1 August proved to be an eventful day for Henry the Young King and his family...
In 1137, long before Young Henry’s arrival into this world, his mother, Eleanor of Aquitaine, newly wedded to Prince Louis of
learned of her father-in-law’s
death. Let me cite Marion Meade: France
‘… the same day that the bridal party arrived in Eleanor’s ancestral city, Poitiers, Louis the Fat lay dying in Paris…’. Louis the Fat (1108-37)– French ‘le Gros’- described by Abbot Suger as a man ‘whose spirit was as large as his body’, was a soldier king who managed to subdue unruly barons pillaging the royal lands and improve the efficiency of his administration. Louis VI was followed by his son, Louis VII, Eleanor’s first husband, and Henry the Young King’s future father-in-law.
‘The King was a giant in the battle and was everywhere in the field. Now here, now there, wherever the attacks of the Turks raged most fiercely. On that day his sword shone like lightening and many of the Turks felt its edge. Some were cloven in two from their helmet to their teeth.; others lost their heads, arms and other limbs, lopped off at a single blow. He mowed down men as reapers mow down corn with their sickles. Whoever felt one of his blows had no need of a second.’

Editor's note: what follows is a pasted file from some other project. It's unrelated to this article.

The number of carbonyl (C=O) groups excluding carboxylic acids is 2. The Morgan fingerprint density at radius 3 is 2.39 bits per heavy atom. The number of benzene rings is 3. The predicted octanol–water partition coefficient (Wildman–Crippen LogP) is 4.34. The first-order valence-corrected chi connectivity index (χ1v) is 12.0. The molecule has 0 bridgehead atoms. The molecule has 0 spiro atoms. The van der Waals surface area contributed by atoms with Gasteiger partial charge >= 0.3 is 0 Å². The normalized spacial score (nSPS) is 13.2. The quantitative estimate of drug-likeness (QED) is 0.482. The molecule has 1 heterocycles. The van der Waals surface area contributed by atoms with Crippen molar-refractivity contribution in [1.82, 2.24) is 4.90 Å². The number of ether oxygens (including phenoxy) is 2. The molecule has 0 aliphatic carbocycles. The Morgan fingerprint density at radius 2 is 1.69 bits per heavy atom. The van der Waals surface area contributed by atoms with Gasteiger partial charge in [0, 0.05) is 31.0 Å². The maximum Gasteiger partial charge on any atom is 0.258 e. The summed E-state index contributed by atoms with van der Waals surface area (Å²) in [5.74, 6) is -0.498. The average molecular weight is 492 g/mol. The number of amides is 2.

After the battle both, Richard and Saladin fell ill. What’s more they were painfully aware that they had failed. Saladin sent a doctor, fruit and snow to Richard. When the worst was over they came to terms, signing a three-year truce on 2 September 1192.
In 1202 Henry the Young King’s nephew, Arthur of Brittany, Geoffrey and Constance’s son was surprised and captured by his uncle John while besieging his grandmother, Eleanor at
For John it meant the greatest victory he won and was to win, for Arthur it
meant the beginning of his end. He was sent to Falaise to be kept in close
confinement and was never seen alive again. Mirebeau Castle